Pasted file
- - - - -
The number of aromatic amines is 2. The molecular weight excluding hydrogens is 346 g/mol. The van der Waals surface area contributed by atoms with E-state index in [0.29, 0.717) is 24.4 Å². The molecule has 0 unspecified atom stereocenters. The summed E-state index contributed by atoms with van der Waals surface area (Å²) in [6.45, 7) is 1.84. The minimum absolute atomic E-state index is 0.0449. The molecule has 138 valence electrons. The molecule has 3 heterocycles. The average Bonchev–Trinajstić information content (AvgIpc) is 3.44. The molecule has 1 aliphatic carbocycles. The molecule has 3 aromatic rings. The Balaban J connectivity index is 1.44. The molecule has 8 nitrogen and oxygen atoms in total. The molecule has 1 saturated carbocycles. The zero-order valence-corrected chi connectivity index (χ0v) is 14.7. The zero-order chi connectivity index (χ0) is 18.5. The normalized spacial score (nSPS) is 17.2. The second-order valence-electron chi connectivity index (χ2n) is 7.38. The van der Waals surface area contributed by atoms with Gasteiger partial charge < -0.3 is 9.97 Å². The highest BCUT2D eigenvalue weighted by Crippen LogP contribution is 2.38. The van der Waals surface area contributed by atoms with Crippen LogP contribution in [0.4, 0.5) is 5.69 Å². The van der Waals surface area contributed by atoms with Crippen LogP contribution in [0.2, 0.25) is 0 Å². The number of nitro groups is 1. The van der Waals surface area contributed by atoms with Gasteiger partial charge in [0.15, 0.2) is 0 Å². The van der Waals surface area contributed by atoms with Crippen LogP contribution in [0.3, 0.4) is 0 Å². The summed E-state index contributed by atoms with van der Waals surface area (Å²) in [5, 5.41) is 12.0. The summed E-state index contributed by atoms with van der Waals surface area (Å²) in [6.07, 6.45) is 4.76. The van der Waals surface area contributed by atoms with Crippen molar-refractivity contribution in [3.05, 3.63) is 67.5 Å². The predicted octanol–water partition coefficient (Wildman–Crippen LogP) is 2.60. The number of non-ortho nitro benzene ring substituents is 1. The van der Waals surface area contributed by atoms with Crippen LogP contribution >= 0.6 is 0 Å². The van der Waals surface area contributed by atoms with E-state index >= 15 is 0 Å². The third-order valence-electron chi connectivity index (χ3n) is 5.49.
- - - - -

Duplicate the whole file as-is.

The number of aromatic amines is 2. The molecular weight excluding hydrogens is 346 g/mol. The van der Waals surface area contributed by atoms with E-state index in [0.29, 0.717) is 24.4 Å². The molecule has 0 unspecified atom stereocenters. The summed E-state index contributed by atoms with van der Waals surface area (Å²) in [6.45, 7) is 1.84. The minimum absolute atomic E-state index is 0.0449. The molecule has 138 valence electrons. The molecule has 3 heterocycles. The average Bonchev–Trinajstić information content (AvgIpc) is 3.44. The molecule has 1 aliphatic carbocycles. The molecule has 3 aromatic rings. The Balaban J connectivity index is 1.44. The molecule has 8 nitrogen and oxygen atoms in total. The molecule has 1 saturated carbocycles. The zero-order valence-corrected chi connectivity index (χ0v) is 14.7. The zero-order chi connectivity index (χ0) is 18.5. The normalized spacial score (nSPS) is 17.2. The second-order valence-electron chi connectivity index (χ2n) is 7.38. The van der Waals surface area contributed by atoms with Gasteiger partial charge < -0.3 is 9.97 Å². The highest BCUT2D eigenvalue weighted by Crippen LogP contribution is 2.38. The van der Waals surface area contributed by atoms with Crippen LogP contribution in [0.4, 0.5) is 5.69 Å². The van der Waals surface area contributed by atoms with Crippen LogP contribution in [0.2, 0.25) is 0 Å². The number of nitro groups is 1. The van der Waals surface area contributed by atoms with Gasteiger partial charge in [0.15, 0.2) is 0 Å². The van der Waals surface area contributed by atoms with Crippen LogP contribution in [0.3, 0.4) is 0 Å². The summed E-state index contributed by atoms with van der Waals surface area (Å²) in [5, 5.41) is 12.0. The summed E-state index contributed by atoms with van der Waals surface area (Å²) in [6.07, 6.45) is 4.76. The van der Waals surface area contributed by atoms with Crippen molar-refractivity contribution in [3.05, 3.63) is 67.5 Å². The predicted octanol–water partition coefficient (Wildman–Crippen LogP) is 2.60. The number of non-ortho nitro benzene ring substituents is 1. The van der Waals surface area contributed by atoms with Crippen LogP contribution >= 0.6 is 0 Å². The van der Waals surface area contributed by atoms with E-state index >= 15 is 0 Å². The third-order valence-electron chi connectivity index (χ3n) is 5.49.